Dabbagh Architects, led by Principal Architect and Founder, Sumaya Dabbagh, completes the Mosque of the Late Mohamed Abdulkhaliq Gargash (Dubai, UAE), a contemporary place of worship that is quietly masterful in its use of form, materiality, and controlled natural light to evoke a sense of calm, spiritual connection, and to transition the worshiper from the outer material world to an inner sense of being. The mosque is one of the first in the UAE to be designed by a female architect.
Sumaya is one of only a few Saudi female architects of her generation, and among a handful of women architects leading their own practice in the Gulf region. With a reputation for crafting culturally relevant buildings in dialogue with their surroundings, she places an emphasis on the intangible in architecture; seeking to create meaning and a sense of the poetic in order to form a connection with each building’s user. Previous projects include Mleiha Archaeological Centre (2016), a curved sandstone structure that rises from the desert in the small town of Mleiha, a UNESCO World Heritage Site. The project was awarded an Architecture MasterPrize (2020), amongst other award wins, as well as being nominated for the Aga Khan Awards (2018).
Creating a transition from the outer material world to an inner sense of being
As a gift to the community, and in honour of the late patriarch of the family, Mohamed Abdulkhaliq Gargash, the Gargash family’s brief was to create a minimal contemporary mosque, a calm and spiritual space for prayer, for the community of the Al Quoz, the industrial heart of Dubai. Committed to supporting local industries, and in keeping with the practice’s sustainable approach to design, Dabbagh Architects sourced materials from the mosque’s locality: stone from Oman; concrete, aluminium, cladding, joinery, and ceramics from the UAE.
At the heart of the design approach is the enhancement of the act of worship, and a transitional journey throughout the building so that the worshiper is ready for prayer and feels a sense of intimacy with the sacred.
Pared down form eschews traditional architectural typology
By simplifying the traditional typology of the Islamic form, and stripping it away to its essence, Dabbagh Architects sought to avoid multiple blocks. In the process of design development, the main building volume was separated into two: firstly, the prayer block containing the male and female prayer areas, and secondly, the service block where the ablution facilities and residence for the Imam (the leader of prayer) and Moazen (caller of prayer) are found.
As a result of this division, a courtyard is formed, with has a sculptural canopy reaching out to reconnect the two volumes together. With its two arms almost touching, the canopy gives a sense of separation of the functional and the more scared: the practicality of the ablution ritual and the spirituality of prayer. In further contrast to traditional mosque architecture, the minaret is designed as a separate volume.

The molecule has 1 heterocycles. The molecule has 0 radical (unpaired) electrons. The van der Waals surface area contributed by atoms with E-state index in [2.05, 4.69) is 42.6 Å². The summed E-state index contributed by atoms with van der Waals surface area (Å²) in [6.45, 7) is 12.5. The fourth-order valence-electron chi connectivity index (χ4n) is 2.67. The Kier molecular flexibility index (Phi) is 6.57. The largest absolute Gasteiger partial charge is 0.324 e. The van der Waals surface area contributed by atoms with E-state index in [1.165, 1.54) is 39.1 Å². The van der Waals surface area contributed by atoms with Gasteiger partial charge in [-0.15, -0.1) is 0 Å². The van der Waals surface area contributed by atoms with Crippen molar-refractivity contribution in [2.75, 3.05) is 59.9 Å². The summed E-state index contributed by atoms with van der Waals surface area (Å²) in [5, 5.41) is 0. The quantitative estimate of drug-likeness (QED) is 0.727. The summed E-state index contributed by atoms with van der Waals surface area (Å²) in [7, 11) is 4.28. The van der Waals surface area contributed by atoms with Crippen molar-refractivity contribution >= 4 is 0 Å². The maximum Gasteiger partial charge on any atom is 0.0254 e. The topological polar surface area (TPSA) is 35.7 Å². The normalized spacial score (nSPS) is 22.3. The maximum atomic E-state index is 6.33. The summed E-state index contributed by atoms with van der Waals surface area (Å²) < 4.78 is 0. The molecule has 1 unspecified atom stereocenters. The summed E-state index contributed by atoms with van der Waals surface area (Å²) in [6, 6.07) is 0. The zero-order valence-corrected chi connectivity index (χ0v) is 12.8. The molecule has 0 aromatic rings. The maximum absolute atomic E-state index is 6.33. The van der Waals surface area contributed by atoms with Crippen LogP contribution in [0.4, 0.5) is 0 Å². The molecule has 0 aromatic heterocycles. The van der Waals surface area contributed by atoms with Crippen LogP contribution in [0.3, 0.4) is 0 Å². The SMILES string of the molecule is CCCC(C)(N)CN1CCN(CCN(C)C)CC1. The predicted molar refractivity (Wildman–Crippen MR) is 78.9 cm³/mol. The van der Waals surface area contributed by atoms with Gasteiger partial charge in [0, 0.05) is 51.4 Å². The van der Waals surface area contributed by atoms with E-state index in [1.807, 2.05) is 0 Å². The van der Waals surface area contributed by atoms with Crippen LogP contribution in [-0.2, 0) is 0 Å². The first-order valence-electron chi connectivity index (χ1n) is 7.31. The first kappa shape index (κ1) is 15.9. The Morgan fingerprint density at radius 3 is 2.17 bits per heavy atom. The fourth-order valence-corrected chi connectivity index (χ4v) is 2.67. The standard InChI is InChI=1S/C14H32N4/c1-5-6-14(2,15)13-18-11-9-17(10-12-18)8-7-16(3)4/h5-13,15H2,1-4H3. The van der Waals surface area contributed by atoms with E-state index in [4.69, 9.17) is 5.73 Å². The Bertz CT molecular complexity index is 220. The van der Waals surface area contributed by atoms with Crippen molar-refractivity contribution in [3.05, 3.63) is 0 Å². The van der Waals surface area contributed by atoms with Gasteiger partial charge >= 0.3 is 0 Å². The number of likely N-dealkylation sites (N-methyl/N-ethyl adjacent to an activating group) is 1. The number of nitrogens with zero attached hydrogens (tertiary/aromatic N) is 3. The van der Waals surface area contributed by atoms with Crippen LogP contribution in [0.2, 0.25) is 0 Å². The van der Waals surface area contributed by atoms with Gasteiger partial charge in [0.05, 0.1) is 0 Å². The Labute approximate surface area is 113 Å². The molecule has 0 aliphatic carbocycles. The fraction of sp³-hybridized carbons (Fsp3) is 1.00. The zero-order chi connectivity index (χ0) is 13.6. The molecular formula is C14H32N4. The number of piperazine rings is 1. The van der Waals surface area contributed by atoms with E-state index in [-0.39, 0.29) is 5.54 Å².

A reinterpretation of Islamic geometry and metaphorically protective calligraphy
The use of pattern and materiality in this project enhances the user’s experience as they journey from the outside into the courtyard and enter the building. Throughout the building, a triangular pattern gives reference to traditional Islamic geometry, but reinterpreted in a deconstructed contemporary language.
The exterior paneling uses this triangulated pattern in recessed and perforated elements, which gives the building’s skin a dynamic appearance. Internally, these perforations scatter natural light into the areas of worship with great control and care to illuminate the key spaces, and to create a calm atmosphere and sense of connection to the divine, as well as helping to cool the mosque’s interior. The double skin dome also allows natural light to enter, filtering it through the internal decorative skin, which incorporates the same triangulated pattern as the rest of the building. This filtered light creates a soft, naturally-lit prayer space tailored to the introspective mind during prayer. The reinterpreted Islamic patterns and triangulated geometry harmonize throughout the interior as lines intersecting across walls, carpets, and light fittings.
Calligraphy plays an important part in the overall design. A Surah (verse from the Quran) wraps around the prayer hall externally to create a metaphoric protective band, signaling the spiritual nature of the space upon arrival and instilling a sacred energy throughout the building. The verse, “The Most Merciful”, is composed entirely in saj’, the rhyming, accent-based prose characteristic of early Arabic poetry, and references the sun, the moon, the stars and heavens and many other creations.
photo credit: Gerry O’Leary